Friday 9 December 2016

Salutary tale of cheats' fall from grace

Dermot Gilleece

Published 06/11/2011 | 05:00

Expressions of what amounts to national shame in Pakistan over the country's cricketing cheats illustrates the profound hurt which can be caused by fallen sporting idols. In fact, it can be a deeply personal pain, which I discovered on a visit to South Africa in January 2005.

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The point was made most poignantly in an article in the Cape Times under the evocative heading, 'Hansie killed my mother'. Written by Linda Cilliers, it had to do with the effect on her mother, Ouma, of the spectacular fall from grace by the South African cricket captain, Hansie Cronje, who was found guilty of match-fixing.

A proud Africaner who saw great hope in the emergence of Nelson Mandela, Ouma was horrified by the appalling disclosures about her own people in the Truth and Reconciliation Commission. As her daughter recounted: "Something deep inside her had been broken -- shattered. Instead, she turned to cricket which SA was once again playing on the fields of the world."

And Cronje, of course, was a national hero. Under his leadership, South Africa won 27 Tests and lost 11, completing series victories against every team except Australia. He captained the One-Day International team to 99 wins from 138 matches, with one tied and three no results. And between September 1993 and March 2000, he played in 162 consecutive ODIs, a record for a South African.

"Here," wrote Cilliers, "she (her mother) could find expression for her deep love of her country which, by now, had very little to do with exclusion personified by apartheid and everything to do with inclusion and democracy. Our boys in white were icons of dignity salvaged from a ruin. Her last vestige of national pride -- our boys led by a strong, young Afrikaner with obvious integrity. With Hansie and the boys, she had dared to hope again."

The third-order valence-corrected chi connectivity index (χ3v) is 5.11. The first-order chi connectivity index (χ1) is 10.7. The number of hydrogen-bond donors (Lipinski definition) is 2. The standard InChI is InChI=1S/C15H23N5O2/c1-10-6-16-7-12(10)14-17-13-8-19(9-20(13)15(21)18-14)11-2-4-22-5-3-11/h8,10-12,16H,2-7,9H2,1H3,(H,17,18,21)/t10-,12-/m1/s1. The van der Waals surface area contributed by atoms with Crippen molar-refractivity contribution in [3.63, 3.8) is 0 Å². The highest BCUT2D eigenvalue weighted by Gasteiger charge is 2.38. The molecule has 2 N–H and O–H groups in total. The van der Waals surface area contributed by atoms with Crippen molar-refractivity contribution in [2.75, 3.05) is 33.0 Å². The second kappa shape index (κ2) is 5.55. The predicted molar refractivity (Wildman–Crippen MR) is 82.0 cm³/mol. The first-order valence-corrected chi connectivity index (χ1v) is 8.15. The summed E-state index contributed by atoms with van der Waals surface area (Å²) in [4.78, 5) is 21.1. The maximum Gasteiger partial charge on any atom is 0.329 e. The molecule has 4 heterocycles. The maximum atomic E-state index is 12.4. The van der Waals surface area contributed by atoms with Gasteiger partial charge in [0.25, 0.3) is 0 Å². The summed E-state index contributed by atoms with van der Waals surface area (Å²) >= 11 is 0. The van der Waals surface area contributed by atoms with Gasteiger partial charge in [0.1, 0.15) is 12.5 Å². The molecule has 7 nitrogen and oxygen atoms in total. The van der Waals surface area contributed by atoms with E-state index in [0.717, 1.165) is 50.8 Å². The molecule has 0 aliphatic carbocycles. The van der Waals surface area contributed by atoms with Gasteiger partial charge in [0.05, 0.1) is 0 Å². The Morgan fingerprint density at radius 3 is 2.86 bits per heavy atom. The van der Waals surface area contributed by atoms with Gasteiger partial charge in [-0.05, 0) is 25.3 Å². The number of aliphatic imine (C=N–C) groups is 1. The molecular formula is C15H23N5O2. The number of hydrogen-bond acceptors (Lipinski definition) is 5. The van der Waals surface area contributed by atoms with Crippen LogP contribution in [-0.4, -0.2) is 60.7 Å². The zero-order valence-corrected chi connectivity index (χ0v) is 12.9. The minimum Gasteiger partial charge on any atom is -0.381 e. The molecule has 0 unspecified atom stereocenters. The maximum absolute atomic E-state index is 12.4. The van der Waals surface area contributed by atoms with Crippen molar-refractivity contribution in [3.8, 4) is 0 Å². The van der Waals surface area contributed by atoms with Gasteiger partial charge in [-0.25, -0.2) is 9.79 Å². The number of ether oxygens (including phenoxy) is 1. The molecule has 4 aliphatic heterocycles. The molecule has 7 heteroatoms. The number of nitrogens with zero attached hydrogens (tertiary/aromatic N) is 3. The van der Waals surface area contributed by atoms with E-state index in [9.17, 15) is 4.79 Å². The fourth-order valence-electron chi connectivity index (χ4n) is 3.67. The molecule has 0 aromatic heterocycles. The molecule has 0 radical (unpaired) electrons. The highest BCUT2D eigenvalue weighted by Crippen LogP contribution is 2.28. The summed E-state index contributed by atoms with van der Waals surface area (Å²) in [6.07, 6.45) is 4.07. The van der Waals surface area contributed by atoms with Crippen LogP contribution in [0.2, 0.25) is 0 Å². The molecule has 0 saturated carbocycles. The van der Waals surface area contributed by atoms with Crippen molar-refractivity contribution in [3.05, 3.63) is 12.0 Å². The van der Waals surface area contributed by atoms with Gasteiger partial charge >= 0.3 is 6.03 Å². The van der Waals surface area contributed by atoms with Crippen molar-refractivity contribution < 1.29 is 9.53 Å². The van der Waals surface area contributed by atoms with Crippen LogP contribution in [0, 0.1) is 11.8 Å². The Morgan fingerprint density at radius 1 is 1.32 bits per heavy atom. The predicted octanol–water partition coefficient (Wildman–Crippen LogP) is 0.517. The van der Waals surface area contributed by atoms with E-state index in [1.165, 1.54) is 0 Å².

On April 7, 2000, Delhi police announced they had a recording of a conversation between Cronje and Sanjay Chawla from an Indian betting syndicate, relating to match-fixing allegations. By October, Cronje had been found guilty and banned for life from playing or coaching cricket. Though he challenged the ban in 2001, his appeal was dismissed.

Cilliers went on: "My mother was devastated. She stopped watching cricket as abruptly as she'd stopped watching the news. She died little over a year after Hansie: for my mother, the last icon of a fallen tribe. As she lay in a coma before dying for 10 long days, I wondered what her thoughts might be. What I know above all else is her national pride could never, ever be restored."

At the cruelly young age of 32, Cronje and both pilots were killed in an air crash on June 1, 2002 after he had hitched a lift as the only passenger on a flight from Johannesburg to his home town of George. He probably never imagined the extent to which he had captured his country's heart. No more than the Pakistani cheats who were convicted in a British court last week.

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